Full Text for CTM Book Review 16-2 (Text)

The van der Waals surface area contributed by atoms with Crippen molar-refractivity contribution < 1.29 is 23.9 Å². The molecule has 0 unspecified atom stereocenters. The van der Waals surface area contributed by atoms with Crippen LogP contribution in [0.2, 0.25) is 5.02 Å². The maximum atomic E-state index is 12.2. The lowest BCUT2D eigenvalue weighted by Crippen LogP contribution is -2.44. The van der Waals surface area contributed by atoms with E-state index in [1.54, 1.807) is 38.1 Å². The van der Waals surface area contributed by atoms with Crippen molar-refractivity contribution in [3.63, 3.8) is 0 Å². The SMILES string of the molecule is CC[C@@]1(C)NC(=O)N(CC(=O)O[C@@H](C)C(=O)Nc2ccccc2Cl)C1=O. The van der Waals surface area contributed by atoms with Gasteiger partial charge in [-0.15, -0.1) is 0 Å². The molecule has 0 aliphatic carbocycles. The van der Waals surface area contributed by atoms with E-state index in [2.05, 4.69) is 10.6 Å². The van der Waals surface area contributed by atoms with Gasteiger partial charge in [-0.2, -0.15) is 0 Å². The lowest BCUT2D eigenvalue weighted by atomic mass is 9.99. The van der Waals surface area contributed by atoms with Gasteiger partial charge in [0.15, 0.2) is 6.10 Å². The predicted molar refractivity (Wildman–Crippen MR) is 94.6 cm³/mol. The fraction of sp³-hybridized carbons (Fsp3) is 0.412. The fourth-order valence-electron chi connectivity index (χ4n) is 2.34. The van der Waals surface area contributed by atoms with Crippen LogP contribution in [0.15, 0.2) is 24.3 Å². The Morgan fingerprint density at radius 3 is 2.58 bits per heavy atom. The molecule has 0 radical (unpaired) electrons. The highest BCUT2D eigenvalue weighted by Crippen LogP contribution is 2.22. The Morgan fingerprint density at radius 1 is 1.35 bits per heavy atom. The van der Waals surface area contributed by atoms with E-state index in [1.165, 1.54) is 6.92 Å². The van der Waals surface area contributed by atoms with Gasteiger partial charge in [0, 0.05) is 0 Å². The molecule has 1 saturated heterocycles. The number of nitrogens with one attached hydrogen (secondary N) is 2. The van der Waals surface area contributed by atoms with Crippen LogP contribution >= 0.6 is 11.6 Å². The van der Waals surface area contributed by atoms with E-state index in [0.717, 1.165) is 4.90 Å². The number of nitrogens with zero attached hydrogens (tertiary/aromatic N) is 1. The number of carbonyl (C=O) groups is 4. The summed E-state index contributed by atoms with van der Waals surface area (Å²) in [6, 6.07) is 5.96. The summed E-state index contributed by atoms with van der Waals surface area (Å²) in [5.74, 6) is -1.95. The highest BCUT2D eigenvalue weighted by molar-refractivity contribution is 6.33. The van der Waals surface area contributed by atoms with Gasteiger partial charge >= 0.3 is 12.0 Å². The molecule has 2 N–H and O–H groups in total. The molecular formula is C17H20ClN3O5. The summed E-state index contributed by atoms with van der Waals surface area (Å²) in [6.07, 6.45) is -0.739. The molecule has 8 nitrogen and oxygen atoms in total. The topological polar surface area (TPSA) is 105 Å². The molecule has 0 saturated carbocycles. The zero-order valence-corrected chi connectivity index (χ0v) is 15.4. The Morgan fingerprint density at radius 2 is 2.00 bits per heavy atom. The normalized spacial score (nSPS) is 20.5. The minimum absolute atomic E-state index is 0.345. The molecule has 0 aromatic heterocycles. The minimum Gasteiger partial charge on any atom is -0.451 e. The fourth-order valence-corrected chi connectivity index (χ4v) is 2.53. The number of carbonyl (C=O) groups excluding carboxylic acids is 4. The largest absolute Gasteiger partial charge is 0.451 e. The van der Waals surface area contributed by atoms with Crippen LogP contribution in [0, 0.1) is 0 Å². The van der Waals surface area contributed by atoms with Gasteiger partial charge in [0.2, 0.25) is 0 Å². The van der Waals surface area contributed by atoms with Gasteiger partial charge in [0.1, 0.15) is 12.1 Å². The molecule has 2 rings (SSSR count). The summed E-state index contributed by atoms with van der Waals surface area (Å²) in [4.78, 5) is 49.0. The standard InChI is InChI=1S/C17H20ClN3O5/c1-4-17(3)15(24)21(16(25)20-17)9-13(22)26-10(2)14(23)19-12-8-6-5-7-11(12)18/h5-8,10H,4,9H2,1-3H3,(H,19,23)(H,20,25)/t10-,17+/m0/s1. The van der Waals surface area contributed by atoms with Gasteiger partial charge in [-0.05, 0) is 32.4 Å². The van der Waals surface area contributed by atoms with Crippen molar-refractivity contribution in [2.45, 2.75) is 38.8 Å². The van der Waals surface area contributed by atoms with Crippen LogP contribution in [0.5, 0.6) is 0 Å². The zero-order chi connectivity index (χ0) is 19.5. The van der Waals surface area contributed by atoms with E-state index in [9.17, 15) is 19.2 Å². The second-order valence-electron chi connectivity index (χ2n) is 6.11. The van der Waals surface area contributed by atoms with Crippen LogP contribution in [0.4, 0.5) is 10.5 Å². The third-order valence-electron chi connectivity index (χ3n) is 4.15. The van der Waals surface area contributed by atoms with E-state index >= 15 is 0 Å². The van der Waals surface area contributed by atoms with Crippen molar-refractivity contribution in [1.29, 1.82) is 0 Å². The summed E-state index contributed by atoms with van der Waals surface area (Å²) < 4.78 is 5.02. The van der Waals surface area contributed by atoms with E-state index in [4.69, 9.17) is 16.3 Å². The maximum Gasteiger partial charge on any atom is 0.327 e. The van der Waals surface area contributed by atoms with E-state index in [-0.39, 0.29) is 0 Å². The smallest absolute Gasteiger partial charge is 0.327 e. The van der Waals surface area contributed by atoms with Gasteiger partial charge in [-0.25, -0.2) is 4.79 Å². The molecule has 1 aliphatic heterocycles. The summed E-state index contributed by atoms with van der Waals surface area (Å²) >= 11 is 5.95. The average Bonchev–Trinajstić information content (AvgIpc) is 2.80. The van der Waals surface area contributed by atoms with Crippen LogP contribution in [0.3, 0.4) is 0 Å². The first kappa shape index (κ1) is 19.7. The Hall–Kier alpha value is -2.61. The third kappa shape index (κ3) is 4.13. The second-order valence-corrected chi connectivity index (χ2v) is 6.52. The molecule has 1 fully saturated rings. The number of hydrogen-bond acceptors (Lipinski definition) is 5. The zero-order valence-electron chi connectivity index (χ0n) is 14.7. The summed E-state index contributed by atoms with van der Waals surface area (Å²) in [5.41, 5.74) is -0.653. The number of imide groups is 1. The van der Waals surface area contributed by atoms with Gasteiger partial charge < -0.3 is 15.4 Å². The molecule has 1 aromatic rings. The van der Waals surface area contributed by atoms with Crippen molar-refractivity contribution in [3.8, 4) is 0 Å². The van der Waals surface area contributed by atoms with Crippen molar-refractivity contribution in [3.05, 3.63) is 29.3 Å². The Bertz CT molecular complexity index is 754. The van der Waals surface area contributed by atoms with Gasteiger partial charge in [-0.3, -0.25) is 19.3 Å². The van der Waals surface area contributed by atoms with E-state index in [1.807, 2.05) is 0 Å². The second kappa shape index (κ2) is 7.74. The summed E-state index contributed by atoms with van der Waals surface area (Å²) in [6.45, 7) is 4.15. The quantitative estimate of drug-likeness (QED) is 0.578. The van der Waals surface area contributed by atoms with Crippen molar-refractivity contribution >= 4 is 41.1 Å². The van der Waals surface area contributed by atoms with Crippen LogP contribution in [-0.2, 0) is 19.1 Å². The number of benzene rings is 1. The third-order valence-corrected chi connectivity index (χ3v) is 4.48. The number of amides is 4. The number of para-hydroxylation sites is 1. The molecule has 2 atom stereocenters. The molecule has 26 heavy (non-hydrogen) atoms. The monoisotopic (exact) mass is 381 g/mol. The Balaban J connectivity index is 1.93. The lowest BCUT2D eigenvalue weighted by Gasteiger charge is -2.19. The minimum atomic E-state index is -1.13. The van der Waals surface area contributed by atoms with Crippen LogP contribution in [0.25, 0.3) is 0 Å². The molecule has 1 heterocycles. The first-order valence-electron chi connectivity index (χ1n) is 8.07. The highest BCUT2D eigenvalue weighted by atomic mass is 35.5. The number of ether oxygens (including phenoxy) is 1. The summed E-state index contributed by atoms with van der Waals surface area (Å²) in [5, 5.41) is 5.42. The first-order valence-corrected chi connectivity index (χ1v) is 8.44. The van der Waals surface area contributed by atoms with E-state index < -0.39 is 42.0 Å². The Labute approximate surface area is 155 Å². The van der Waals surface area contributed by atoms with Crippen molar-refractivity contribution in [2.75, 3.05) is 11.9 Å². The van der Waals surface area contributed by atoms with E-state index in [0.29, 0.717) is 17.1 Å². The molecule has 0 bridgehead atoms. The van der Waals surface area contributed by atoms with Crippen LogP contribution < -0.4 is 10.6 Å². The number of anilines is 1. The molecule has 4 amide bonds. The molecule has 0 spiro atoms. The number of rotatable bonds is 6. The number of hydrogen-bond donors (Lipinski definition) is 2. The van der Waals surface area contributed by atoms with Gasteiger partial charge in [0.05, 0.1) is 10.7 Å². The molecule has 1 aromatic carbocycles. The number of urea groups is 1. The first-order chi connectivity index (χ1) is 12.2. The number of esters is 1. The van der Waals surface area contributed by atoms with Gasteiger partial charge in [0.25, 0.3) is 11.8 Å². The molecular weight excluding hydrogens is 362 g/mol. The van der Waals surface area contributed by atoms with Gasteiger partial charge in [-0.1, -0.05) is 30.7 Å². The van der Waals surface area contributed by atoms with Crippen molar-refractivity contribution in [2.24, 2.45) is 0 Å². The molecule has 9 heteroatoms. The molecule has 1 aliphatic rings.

Qtnurnr~ta m~tnlngtrnl :llnl11lJly Continuing LEHRE UNO VVEHRE MAGAZIN FUER Ev.-Lu TH. HOMILETIK THEOLOGICAL Q UARTERLY-THEOLOGICAL MONTHLY Vol. XVI February, 1945 No. 2 CONTENTS Page The Mal'burg Colloquy of 1529: A Textual Study. George John Beto 73 Syntactical Peculiarities in Revelation. Paul M. Bretscher ___ __ 95 Outlines on Gospels Adopted by Synodical Conference __ 106 Miscellanea __ _ _ ____________ __________________________ ____________ . _____ _ ... _ 113 Theological Observer Book Review ___________ _ Ein Prediger muss n leht allein wei- den, also dass er die Schafe unter- weise. wle sie reehte Christen sollen sein. sondern aueh daneben den Woel- fen w eh7'en . dass sie die Schafe nicht angreifen und mit falscher Lehr e ver- fuehren und Irrtum einfuehren. Luther 129 _ _____________________ ._ _ 139 Es 1st kein Ding, das die Leute mehr bel der Kirche behaelt denn die gu te Predigt. - A pologie, Art, 24 If t he trumpet give an uncertain sound, who shall prepare himself to the bat tle? -1 C07'.14 :8 Published for the Ev. Luth. Synod of Missouri, Ohio, and Other States CONCORDIA PUBLlSIDNG HOUSE, St. Louis 18, Mo. PRlNl'KD IN U. S. A. BCHl Book Review 139 Book Review All books reviewed in this periodical may be procured fl·om or through Con- cordia Publishing House, 3558 S. Jefferson Ave., St. Louis 18, Mo. The Cln:istian Sacraments. Hugh Thomson Kerr. The Westminster Press, Philadelphia, Pa. 179 pages, 5%X81J4. $2.00. To the theologian interested in Christian doctrine of the conservative type, it causes sincere joy to review this new monograph on the Sacra- ments, for it means that there is again sufficient interest in positive theology to warrant the publication of such a treatise. In other words, there is a swing back to the study of historical theology. Dr. Kerr has for thirty-one years served as pastor at the Shadyside Presbyterian Church in Pittsburgh, and has two sons in the ministry, one of whom, Dr. H . T. Kerr, Jr., is professor at Princeton Theological Seminary and recent author of two widely read books, A Compend of Luthe7·'s Theology and A Compend of the Institutes of the Christian Religion. In h is The Christian Sacraments Dr. Kerr offers the reader rich material for study under the following heads: "Our Sacramental [Symbolical] World"; "The Christian Sacraments"; "Baptism in the New Testament" ; "The Sacrament of Christian Baptism"; "Who Are to be Baptized?" "The Ad- ministration of Baptism"; "The Sacrament of the Lord's Supper"; "The Celebration of Holy Communion"; "Special Communion Services" ; "The Service Preparatory to the Communion"; "The First Communion"; "Preaching on the Sacraments"; "Is Inter-Communion Possible?" To these thirteen chapters are appended "Notes" and an "Index." There is much in the book which also the Lutheran reader will study with manifest approvaL When Dr. Kerr, for example, says (by way of quotation) : "The essential thing in the Sacraments is not what we say and do in them, but what God in Christ says and does in them" (p. 23) ; or: "The Christian Sacraments come to us from the hand of Christ. He institutes the Sacraments and, like the Word of God, they become for us the divine revelation and vehicle of His grace" (Ibid.); or: "They [the Sacraments] alone do what the Word of God does" (p. 30; though this no doubt is said from the Calvinistic viewpoint); or when he ad- vocates and defends Infant Baptism, or refutes the Baptist tenet .of im- mersion, or argues against the Roman Catholic transubstantiation doc- trine and the papistic idea of the sacrificial character of the Eucharist, or when he delves into church history and brings to light the rich tradi- tions of a pure antiquity on behalf of the truth, or when he advises pastors to preach on the Sacraments, or (not to add more) when he discusses the question: "Is Inter-Communion Possible? " there appear matters which also Lutherans ponder with deep interest. But the fact remains that the author is an honest and outspoken Calvinist, and as such he defends, from beginning to end (though without proper Scrip- ture proof and without refuting the Lutheran doctrine on the point), the symbolic concept of the Sacraments. As nature in general is symbolical (he argues)., so also are the Sacraments (though in a special way) sym- bolical. As Baptism is a symbol, so "the Lord's Supper, in like manner, Book Review is a symbol. The bread and the wine represent our Lord's broken body and shed blood" (p. 22). "It is in this sense we experience the Real Presence. The Real Presence is not discovered in the elements, but in Him of whom the elements speak" (p. 90) , "The body and blood of Christ are not corporally or carnally [?] present in, with, or under C1e bread and wine in the Lord's Supper; and yet they are spiritually present to the faith of the receiver, no less truly and really than the elements themselves are to their outward senses" (Ibid.). Often the author, compelled by the stringency of the Scripture passages he uses, seems to be on the verge of confessing the Lutheran doctrine or the Sacraments as means of grace, as, for instance, when he says that we are buried with Christ by Baptism into death, or that by Baptism we put on Christ, or when he declares that the Sacraments are signs and seals of God's grace, but he avoids the truth which Scripture forces on the believing Scripture theologian and merely says: "To be baptized 'into Christ' ... is to be identified with Christ" (p. 48). "They [the Sacraments] proclaim the Gospel" (p. 28), etc. And just because of his Calvinistic tenet that there are no means of grace in the Lutheran sense, offering, conveying, and sealing the grace of God (remission of sins) to men, he (as other Calvinists) is entirely nonplused with regard to the question as to how the Sacraments can be vehicles, signs, and seals of divine pardon. It is the old Calvinistic error of the iJnmediacy of the divine operation in the hearts of men that prevents the author from p' 'ng I • re l' read the full Gospel truth concerning the essence and efficacy of the Sacraments. There are other matters on ".,hie:" :':1e Lutheran reader cannot agree with his views; as, for example, when he adopts the wrong notion that the Trinitarian Baptismal formula could hardly have been uttered by Jesus Himself, since the Christian Church for many years after the death of ,Jesus never used that formula at all, but was satisfied to baptize converts into the name of the Lord Jesus alone (p. 46) . The book therefore must be read with care, especially in such places where, in his expressions, the writer so closely approaches the Lutheran terminology that it would seem as if there were no essential difference between Calvinism and Lutheranism. Nevertheless, for the study of the Reformed view of the Sacraments and for its comparison with the Lutheran doctrine, as set forth, for example, in the Formula of Concord, the book is most useful. JOHN THEODORE MUELLER The Gospel of Saint Johu Translated into Modern English, By O. M. Norlie. The Life Builders Press, San Antonio, Tex. 152 pages, 3lf2x5. It is a difficult undertalo::ing for anyone man to render any pal't of the Bible into modern English, that is, into the language as used by the common man, yet retaining the stateliness which we associate with the Word of God. The present translation of the great "spiritual Gospel," that of the "beloved disciple," shows the trend of the times. It is an attempt, and, on the whole, rather successful, to bring the beauty of the Gospel message to the people of today. It does not seem to the present reviewer that the translator will regard this as the finished and final product. As Luther did between 1521 and 1534, and till the end of his Book Review 141 life, he will want to do a considerable amount of filing. For example, "at supper," chap. 13:1, hardly does justice to the original Ild1t'Vou 'YLVO!t8VOU, "supper being served," which indicates the exact time when the Savior proceeded to the foot washing. The pastor who is making a collection of modern translations (Moffatt, Goodspeed, Weymouth, etc.) will do well to get a copy of this little book. Unfortunately the binding will not stand up well. P. E. KRETZlVIANN Holiness: the False and the True. By H . A. Ironside, Litt. D. Published by Loizeaux Brothers, Bible Truth Depot, New York. 142 pages, 5x7lh. Tenth edition. Paper cover 50 cents, cloth $1.00. The author was an officer in the Salvation Army during the early years of his life and a strict adherent of the theory of entire sanctifi- cation. In the first chapter he describes the doubts, and ultimately the despair, which came to him as a result of this doctrine. In the second part of the book he shows how arbitrarily the Holiness people misuse Scripture in the interest of their pet theory. By placing the doctrine of justification by faith into the center of his presentation, the author successfully refutes the Pentecostals' misuse of Scriptural terms, such as sanctification, perfection, baptism of the Holy Spirit. - The publishers are the agency for the Plymouth Brethren, and the author in several instances speaks of irresistible grace and perseverance in faith, in the same manner in which the Plymouth Brethren, who are strict Cal- vinists, view these doctrines. But other phases of Plymouth Brethren theology do not become apparent in the book. F . E. MAYER On the Pl'eparation and Delivery of Sermons. By Published by Harper & Brothers, New York. $3.00. ,John A. Broadus. 392 pages, 8%X5. This well-known book on homiletics by Dr. John A. Broadus first appeared in 1870. In 1897 it was revised by Dr. E. C. Dargan, a student of Dr. Broadus and his successor in the Department of Homiletics at the Louisville Southern Baptist Theological Seminary. At that time already the book had been issued in its thirty-seventh edition. Two separate editions were published in England. In 1926 Dr. C. S. Gardner revised the bibliography. Now Dr. Jesse Burton Weatherspoon, also professor of Homiletics and Christian Sociology in the Louisville Sem- inary, has prepared a new and revised edition, practically, however, reprinting the entire old edition. The book presents a thorough dis- cussion of the homiletical apparatus, including chapters on style and on delivery. To those who are acquainted with homiletical literature the book of Dr. Broadus need not be recommended, for they know its great value. It has been and still is an outstanding treatise on sermonizing. For this reason we are glad to announce to our readers the revised printing which has been put on the book market. J. H. C. FRITZ War, Peace, and Nonresistance. By Guy Franklin Hershberger. The Herald Press, Scottdale, Pennsylvania. 1944. XV and 415 pages, 6X9. $2.50. This book is correctly characterized on the publisher's jacket, taken from the author's preface, in which the claim is advanced: "Non- 142 Book Review resistance is a Biblical principle and a way of life, espoused by the Mennonites from the beginning of their history in the time of the Reformation. The present volume has been written in the hope that it may assist the Mennonite people themselves, as well as the general public to a better understanding of their faith and life. . .. Since many forms of pacifism exist today, an attempt has been made to analyze and classify these various types and to show their relation to Biblical non- resistance." (P. ix.) There can be no doubt that the typical Mennonite teaching is here presented, with some effort to prove that position from the Bible. The reviewer was compelled to make many queries on the margin of the book, and that for a number of reasons. Throughout the presentation there is a confusion of ideas: the nonresistance of the in- dividual and the power given by God to the government (and to the police) to avenge evil. There is a mixture of spiritual and temporal matters, as when the concept "peace" is applied to earthly conditions when the peace of the believing heart with God through the Atonement is meant. There is much literalistic application of figurative language. The entire fabric of arguments woven in this book is destroyed by such facts as the Bible presents in Luke 3:14; 1 Pet. 2:13 f.; Titus 3:1. A cts 5:29 clearly applies only where the government commands something which is contrary to a clear word of God, particularly as it may con- cern the Christian's faith and personal worship. We are ready to rec- ognize the case of the conscientious objector, but the fact remains that he has an erring conscience if he follows the points made in this book. P . E . KRETZMANN A Great Time to be Alive. By Harry Emerson Fosdick. Harper & Brothers, New York. 235 pages, 5X7%. $2.00. In this new book Dr. Fosdick offers to the reading public tWenty- five sermons, all of which were delivered since Pearl Harbor, one, entitled "Loyalty, the Basic Condition of Liberty," having been preached on the Sunday morning of that fateful day. All these sermons therefore have the present war for their background and deal with problems, personal and public, which the war presents. In abbreviated form the substance of these sermons has been presented over the Blue Network to the radio audience, and the response has been so favorable that this collection of addresses was added to others by the author. The title of the book is the theme of the first sermon, in which Dr. Fosdick, in a special way, seeks to comfort and counsel his large radio and pulpit audience in a time of general perplexity. The preacher speaks with a certain authority - an authority of reason and natural optimism in- grained in the human heart, but he has no enduring consolation to offer to his hearers and readers, since he does not accept the Gospel of Christ and its precious solace for time and eternity. It is not the divine Savior who speaks in these addresses, but a mere man; it is not spiritual trust in the divine promises of grace with which he lightens the path of those who look to him for solace, hut a general confidence in an almight-y Being and His goodness which we find also in books of pagan thinl~ers. And yet there is something valuable in these sermons. Dr. Fosdick has a psychological approach that is but rarely found in pulpit orators today, and his is a popular, dignified, simple, convincing style that is Book Review 143 well worth studying. Quite manifestly Dr. Fosdick bestows much time and great industry on the elaboration of his sermons. Every one of the addresses in this book, for example, shows originality of conception, depth of meditation, wide reading, and careful organization for effect. We, of course, do not advocate that Christian ministers should imitate Dr. Fosdick, but there is much (on the formal side) that Christian pastors can learn from these addresses. Dr. Fosdick, the Modernist, is indeed a forceful, effective speaker, a real master of the art of putting across what he has to say. JOHN THEODORE MUELLER Proudly We Hail. By Edward Columbus, Ohio. 72 pages. lishing House. Kuhlmann. The Wartburg Press. $1.00. Order from Concordia Pub- In this volume, the widely known author gives us an interpretation of Luther's coat of arms. There are five chapters, headed as follows: I . The Black Cross, an Amazing Paradox; II. A Red Heart, the Supremacy of Love; III. The White Rose, a P artnership with God; IV. The Blue Sky, Catching the Vision; V. A Golden Ring, the Circle We Draw. The author tells us that he first used this material in a series of lectures before a Lutheran Chautauqua. None of its vigor and freshness has been lost in print. The author's usual vivid and stimu- lating style is evident on every page. W. G. POLACK Primary Children Lem:n at Church. By Ethel L . Smither. Printed for the Leadership Training Publishing Association by Abingdon- Cokesbury Press. 170 pages, 5X7lj2. This is a typical book in the field of modern religious education. It shows just why so many YOl-mg and old people, who are members of Christian churches, know so little about the book which should be the very center of their knowledge. In ten chapters the modern approach to religion and religious growth is presented. The "church" of the title is not the meeting or service of the congregation, in which children should be taught to take part, but the church school, that is, the meetings of the children conducted on Sundays, presumably in the church auditorium or the parish house. There are certain individual points in the field of religious psychology which the discriminating reader will be glad to note. But there are many more sections of the book which have no value for the Lutheran Sunday school teacher whatsoever . The Sacrament is to be to the children "a way of remem- bering Jesus" (p.33). In a discussion on the preparation for Christmas the author devotes four pages to a plan which includes community needs, a verse-speaking choir to present the poem "In Little Bethlehem," the music to be used, pictures suggestive of Christmas activities and worship. In only one sentence is the suggestion given: "Some of the children may wish to memorize Luke 2:8-14." In one article of the December number of the School Journal we have more Christian pedagogy concerning the preparation for Christmas than is given in this book on many pages. With all due respect to subjective impressions the objective certainty of faith based on Scripture must be the first consideration in any church school. One misses the emphasis upon 144 Book Review knowledge unto salvation. There is a notable absence of the truth that the Word of God is a means of grace, in itself efficacious, so that, if the truth is only taught in terms of the child's mental condition, it will work understanding and conviction. According to this book , pupils are pleasantly employed in the classes as here featured. But where is the training referred to in connection with young Timothy's knowing the Scripture from babehood? After reading this book, one is not sur- prised at the lack of indoctrination in many Protestant churches. P. E. KRETZMAN N The Lutheran Annual 1945. Published by Concordia Publishing House, St. Louis, Mo. 244 pages. 25 cents. Amerikanischer Kalender fuer deutsche Lutheraner auf das Jahr 1945 nach der Geburt unsers Herrn J esu Christi. .Same number of pages and Same price. In the foreword to the Annual Mr. O. A. Dorn very properly states: "When a book appears on the market year after year for seventy-six years, it must be serving a purpose. And when, in its seventy- fifth year, it is bought in more copies than ever before, we may be sure that more and more people are finding a ready use for the information and the service which it offers. "With approximately one out of every seven of our communicants away from home, uprooted by the present world emergency, your Annual is bound to be o~ increasing usefulness. On its pages you will find the name and location of every church in the Synodical Conference in this and other lands as well as the name and address of everyone of our pastors and teachers - thousands of signposts and highway markers, as it were, gathered from every corner of the country and brought within the compass of a handy booklet! When traveling in 1945, make your Lutheran Annual your synodical road map!" One or the other of these annuals should be in every home of our synodical members. To Ow, Subscribers It has been our custom to retain the names of our subscribers on our lists for two numbers after the subscription has expired, so that the subscriptions could be continued without interruption in case a renewal came in late. We were very happy to follow this plan at extra e,,"pense, but we are now unable to continue this policy because of present conditions. Our Government has insisted that we reduce consumption of paper and eliminate all possible waste. Because of the restriction in the use of paper it will become necessary to discontinue subscriptions to all of our periodicals with the Jast number paid for under the subscription agreement. We shall, however, continue our policy of reminding Oul' subscribers of the expiration of the sub- scription by inserting the usual number of n otices in the second last and the last n umbers of the periodicals they receive. It is our sincere hope that our sub- scribers will co-operate with us and the Government by renewing their sub- scriptions promptly upon receipt of the first notice. June, 1943 CONCORDIA PUBLISHING HOUSE